This article is part of a special series called "The A-Z of Marathi food". India is the land of diversity. Each of the 28 states in India has a unique cuisine but the Indian food served in restaurants represents only a tiny fraction of our culinary heritage. I come from the western Indian state of Maharashtra. Capital: Bombay (Mumbai). Population: 96 million (only 11 countries in the world have a population higher than Maharashtra). Language: Marathi. Traditional Marathi food is earthy and humble, diverse and very tasty. It also remains relatively unknown to non-marathis. Its time to change that. I invite you to join me on an alphabetical culinary tour of my state. We will go through the letters A to Z and make a dish with each letter to show-case Marathi cuisine.
Q is for Quick Bhadang.
The letter "Q" presented me with a challenge...this is the first letter for which I am unable to come with any Marathi food, so I am treating as a "wild card" to look at some foods that we missed along the journey. Q certainly stands for "quick", and here is a quick post with a quick recipe. Almost every home in India is stocked with a few sweet and savory snacks, for unexpected guests that might drop in, and for snacking on when mid-meal hunger pangs strike. We already looked at one such snack, Chivda, and this one called bhadang is a close cousin. Bhadang is made with puffed rice and can almost be considered "Indian popcorn". In my home-town of Kolhapur, fiery hot bhadang is sold in small paper cones by street vendors, and can be spiked with chopped onions, cilantro and a squeeze of lemon juice on request. It is one of life's little pleasures to eat handfuls of this spicy crunchy mix while sprawled on the couch reading a good book.
I made this bhadang today as part of the "chai hamper" that I pledged for the Menu for Hope fundraiser. The winner of the chai hamper is none other than Cathy! In my original pledge, I promised some chivda as part of the hamper, but Cathy visited me recently and I had made chivda then, so for a change, I made bhadang instead. I hope she likes it! Cathy, your hamper will be on its way tomorrow morning so please keep an eye out :)
6 cups puffed rice
4 tbsp oil
1 tsp cumin seeds
1 tsp mustard seeds
1/2 cup peanuts
5-6 garlic cloves
8-10 curry leaves
1/4 cup raisins
1 tsp salt
1 tbsp sugar
1/2 tsp turmeric
1 tsp red chilli powder
1. Heat oil in a large pot. Add cumin and mustard seeds and let them pop.
2. Add peanuts, garlic, curry leaves and saute till the garlic is lightly browned.
3. Add salt, sugar, turmeric and chilli powder and saute for a few seconds.
4. Add the puffed rice and raisins and saute on low-medium heat, stirring often till all the puffed rice is coated. Turn off heat after 3-5 minutes.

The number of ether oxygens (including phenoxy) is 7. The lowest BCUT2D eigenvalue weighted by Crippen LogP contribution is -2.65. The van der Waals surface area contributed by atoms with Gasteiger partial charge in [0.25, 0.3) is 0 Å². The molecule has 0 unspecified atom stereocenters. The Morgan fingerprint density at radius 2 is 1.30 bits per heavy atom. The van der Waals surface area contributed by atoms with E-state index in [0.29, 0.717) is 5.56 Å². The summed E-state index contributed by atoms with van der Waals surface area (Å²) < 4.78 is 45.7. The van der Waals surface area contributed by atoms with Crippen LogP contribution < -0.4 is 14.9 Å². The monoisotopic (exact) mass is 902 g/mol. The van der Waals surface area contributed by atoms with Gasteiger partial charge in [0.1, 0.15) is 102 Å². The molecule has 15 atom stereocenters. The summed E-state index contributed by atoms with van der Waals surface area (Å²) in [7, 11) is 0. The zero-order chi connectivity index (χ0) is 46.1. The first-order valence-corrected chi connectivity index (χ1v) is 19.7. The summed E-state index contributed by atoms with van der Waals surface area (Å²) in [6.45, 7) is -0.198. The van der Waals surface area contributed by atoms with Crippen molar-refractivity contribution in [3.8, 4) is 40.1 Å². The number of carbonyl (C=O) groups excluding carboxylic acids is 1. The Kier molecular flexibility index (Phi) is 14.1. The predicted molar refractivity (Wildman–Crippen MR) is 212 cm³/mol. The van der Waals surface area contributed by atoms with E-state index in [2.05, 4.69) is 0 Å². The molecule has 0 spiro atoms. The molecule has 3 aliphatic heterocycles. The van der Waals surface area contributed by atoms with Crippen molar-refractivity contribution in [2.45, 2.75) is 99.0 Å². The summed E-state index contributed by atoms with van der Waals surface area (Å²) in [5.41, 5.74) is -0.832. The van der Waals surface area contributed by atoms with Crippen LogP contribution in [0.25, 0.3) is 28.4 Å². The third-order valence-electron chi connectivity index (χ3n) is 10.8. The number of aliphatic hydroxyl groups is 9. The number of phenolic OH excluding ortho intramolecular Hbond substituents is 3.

Cool and store in an air-tight tin, where it keeps indefinitely at room temperature. The garlic and curry leaves can be eaten as part of bhadang, though of course you can pick those out if you like. To make instant bhel, add some fresh lemon juice, chopped onion and cilantro to the bhadang. Come to think of it, Rice Krispies cereal could be substituted for the puffed rice, those too are very similar.
We shall meet very soon with a look at "R" so stay tuned!
That looks yummy!ReplyDelete
and I know where to get some puffed rice YAY!
Oh goodie! I hadn't remembered that the hamper included a snack as well! I can't wait to try it. I'd also forgotten that you'd posted the recipe for the chivda before - that was so good, I'm going to have to make it for myself.ReplyDelete
Thanks so much Nupur! I will definitely be on the lookout for your chai hamper!
Nice one Nupur. This is 'the' staple food for a lazy afternoon.ReplyDelete
There is one recipe though which could've started with a 'Q', well at least it does now. I was thinking of 'Quoshimbir'. Now mind you this is just an adjustment, i don't want everybody to start saying 'Quolhapur'.. :-)
'Quick' thinking there with the Q. The only thing I could come up with last week(all world's cuisines put together) was 'Quesadillas' :-)ReplyDelete
I am so impressed with your trek through the alphabet! This snack sounds great and I can't wait to try it!ReplyDelete
Nupur,down south here in andhra we make this too ..the only additions to the above recipe being dried coconut pieces and dalia.ReplyDelete
I have come across this blog only today. I think it is great. Thanks Nupur for introducing people to Marathi cuisine. I wonder what you'll come up with for 'R'.ReplyDelete
Maybe 'R' for Rataalyachi kheer or Rataalyache upwasache kaap? Ravyaache ladoo? Yum...ReplyDelete
Hi Clare, nice to see you :)ReplyDelete
Cathy, hope you enjoy all the contents of the hamper!
Hi Parag, I thought of doing that :D but did not want to be accused of murdering the language so I refrained!!
Hi Garam Masala, you are so right...Q words are few and far between. "queso" is cheese in spanish so all cheesy dishes would fit in....but a wild card letter is not so bad either.
Hi Darlamay, thanks for stopping by!